The recently published report ( Greenhouse, NY Times, January 12) that virtually none of the increases in productivity that have occurred in the last few years, have gone into wages fills me with trepidation. The last time this happened for an extended period was the 1920’s and many historians view this as the most significant underlying cause of the Great Depression.
In the 1920’s, a time of rapidly rising productivity when virtually no important industries were unionized, profits outpaced wages by a 2 to 1 ratio. For a while, the underlying lag this would place on consumption was hidden by consumer credit ( the 1920’s was when buying big ticket items on the “installment plan” became common); but when the stock market crashed after speculative financial products created as an outlet for surplus capital tanked ( sound familiar?) the whole economy went into a tail spin which led to a financial collapse because no one could pay back their loans.
Now segue to our current economic situation. Profits, executive compensation, and investment income have far outpaced wages for the past thirty years, but a significant portion of the working class and middle class didn’t feel the pinch for a while because they went deep into debt through credit cards, home mortgages, and school tuition.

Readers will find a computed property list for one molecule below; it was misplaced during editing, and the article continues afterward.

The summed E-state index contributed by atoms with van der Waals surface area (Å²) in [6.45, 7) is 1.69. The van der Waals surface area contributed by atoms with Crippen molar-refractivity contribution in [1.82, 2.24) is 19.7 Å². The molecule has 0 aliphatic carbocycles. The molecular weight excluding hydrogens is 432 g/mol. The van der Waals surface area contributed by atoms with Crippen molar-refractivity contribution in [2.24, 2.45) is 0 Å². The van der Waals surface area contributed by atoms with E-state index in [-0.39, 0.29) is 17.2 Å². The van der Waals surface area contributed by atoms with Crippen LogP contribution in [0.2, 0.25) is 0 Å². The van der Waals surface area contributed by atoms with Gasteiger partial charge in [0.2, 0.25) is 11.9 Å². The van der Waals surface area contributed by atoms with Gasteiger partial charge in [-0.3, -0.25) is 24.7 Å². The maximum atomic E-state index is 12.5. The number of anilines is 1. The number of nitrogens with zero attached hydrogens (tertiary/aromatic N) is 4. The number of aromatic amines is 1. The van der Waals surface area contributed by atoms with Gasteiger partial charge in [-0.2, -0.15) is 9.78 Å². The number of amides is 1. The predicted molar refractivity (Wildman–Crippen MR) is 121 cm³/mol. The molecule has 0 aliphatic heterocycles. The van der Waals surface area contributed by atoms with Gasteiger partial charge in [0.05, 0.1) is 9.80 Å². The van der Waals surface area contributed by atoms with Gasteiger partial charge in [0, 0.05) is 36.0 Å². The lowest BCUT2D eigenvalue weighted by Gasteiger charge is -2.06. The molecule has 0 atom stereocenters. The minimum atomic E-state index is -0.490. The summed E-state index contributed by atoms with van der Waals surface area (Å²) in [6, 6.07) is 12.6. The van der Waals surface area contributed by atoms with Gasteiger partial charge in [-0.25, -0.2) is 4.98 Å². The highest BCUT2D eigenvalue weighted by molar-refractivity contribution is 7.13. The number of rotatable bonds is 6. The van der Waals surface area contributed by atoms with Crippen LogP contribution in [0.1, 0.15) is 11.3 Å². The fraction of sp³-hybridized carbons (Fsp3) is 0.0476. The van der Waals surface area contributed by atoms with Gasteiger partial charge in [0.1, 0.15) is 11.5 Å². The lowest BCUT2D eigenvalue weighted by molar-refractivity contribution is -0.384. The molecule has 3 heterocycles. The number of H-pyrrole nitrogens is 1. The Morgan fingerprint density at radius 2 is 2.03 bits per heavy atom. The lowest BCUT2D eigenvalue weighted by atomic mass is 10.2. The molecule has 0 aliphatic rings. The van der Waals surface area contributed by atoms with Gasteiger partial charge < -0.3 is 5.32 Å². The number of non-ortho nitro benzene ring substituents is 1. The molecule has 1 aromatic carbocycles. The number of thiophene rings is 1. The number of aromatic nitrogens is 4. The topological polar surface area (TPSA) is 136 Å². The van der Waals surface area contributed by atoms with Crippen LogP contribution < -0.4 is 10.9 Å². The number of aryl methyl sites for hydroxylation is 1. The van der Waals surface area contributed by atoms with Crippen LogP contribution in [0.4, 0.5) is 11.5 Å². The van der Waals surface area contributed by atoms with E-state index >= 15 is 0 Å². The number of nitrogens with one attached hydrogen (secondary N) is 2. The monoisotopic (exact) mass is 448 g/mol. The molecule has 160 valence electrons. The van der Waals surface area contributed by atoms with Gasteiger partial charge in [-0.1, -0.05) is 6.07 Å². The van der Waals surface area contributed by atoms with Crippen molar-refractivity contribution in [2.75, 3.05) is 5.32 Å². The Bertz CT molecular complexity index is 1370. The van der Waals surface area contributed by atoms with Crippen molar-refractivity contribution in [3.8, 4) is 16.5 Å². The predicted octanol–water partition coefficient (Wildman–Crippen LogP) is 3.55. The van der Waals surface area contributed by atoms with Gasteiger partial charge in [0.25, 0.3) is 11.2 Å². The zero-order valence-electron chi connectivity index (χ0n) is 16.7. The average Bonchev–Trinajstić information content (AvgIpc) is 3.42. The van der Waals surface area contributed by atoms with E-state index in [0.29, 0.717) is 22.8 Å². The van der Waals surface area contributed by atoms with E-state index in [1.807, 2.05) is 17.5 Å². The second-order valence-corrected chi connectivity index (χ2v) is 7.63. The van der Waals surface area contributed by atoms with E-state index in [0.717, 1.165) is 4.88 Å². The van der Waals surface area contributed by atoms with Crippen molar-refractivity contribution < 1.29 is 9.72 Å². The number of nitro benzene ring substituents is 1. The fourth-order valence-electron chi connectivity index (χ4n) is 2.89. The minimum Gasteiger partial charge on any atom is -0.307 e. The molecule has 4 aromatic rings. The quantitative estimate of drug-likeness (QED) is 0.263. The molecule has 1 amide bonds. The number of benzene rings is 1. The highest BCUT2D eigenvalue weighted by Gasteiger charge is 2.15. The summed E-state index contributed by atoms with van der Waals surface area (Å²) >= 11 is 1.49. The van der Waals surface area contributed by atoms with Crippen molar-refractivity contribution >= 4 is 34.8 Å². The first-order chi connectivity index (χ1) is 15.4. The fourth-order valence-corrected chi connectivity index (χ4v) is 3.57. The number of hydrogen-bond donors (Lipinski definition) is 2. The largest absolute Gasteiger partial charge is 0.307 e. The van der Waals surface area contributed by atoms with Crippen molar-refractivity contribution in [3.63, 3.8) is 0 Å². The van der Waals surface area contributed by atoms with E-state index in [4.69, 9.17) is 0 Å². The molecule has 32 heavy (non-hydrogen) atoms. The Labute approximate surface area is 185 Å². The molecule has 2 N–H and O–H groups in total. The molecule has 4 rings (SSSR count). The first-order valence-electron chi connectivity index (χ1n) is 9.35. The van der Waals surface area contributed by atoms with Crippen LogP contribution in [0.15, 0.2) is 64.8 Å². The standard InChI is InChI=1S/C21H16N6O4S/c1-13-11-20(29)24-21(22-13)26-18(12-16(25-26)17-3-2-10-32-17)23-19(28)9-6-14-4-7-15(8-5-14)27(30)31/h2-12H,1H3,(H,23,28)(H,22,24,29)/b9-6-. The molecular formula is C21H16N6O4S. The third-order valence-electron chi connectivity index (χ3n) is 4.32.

But in the last five years, the housing bubble and the credit card bubble collapsed, leaving those strategies for funding consumption severely weakened. Soon the student loan bubble will collapse, causing more hardship and leaving the last major credit outlet for the population severely constricted.
Let’s do the math. In an economy where between 60 and 70 percent of GNP flows from consumption, where is the economic growth going to come from if credit dries up and wages remain stagnant? Not only will it be impossible to have a new wave of economic growth, but we could easily plunge back into Recession, or worse.
As I survey the current political climate here is what I see- weak unions, unable to press employers to raise wages; an economic leadership stratum that continues to monopolize what income growth takes place; a political climate which makes it impossible to redistribute income through taxation; and a student loan higher education bubble that is about to burst.
Anyone who thinks that we can stimulate economic growth without policies which funnel income and productivity into wages must have magical powers of insight this writer sorely lacks.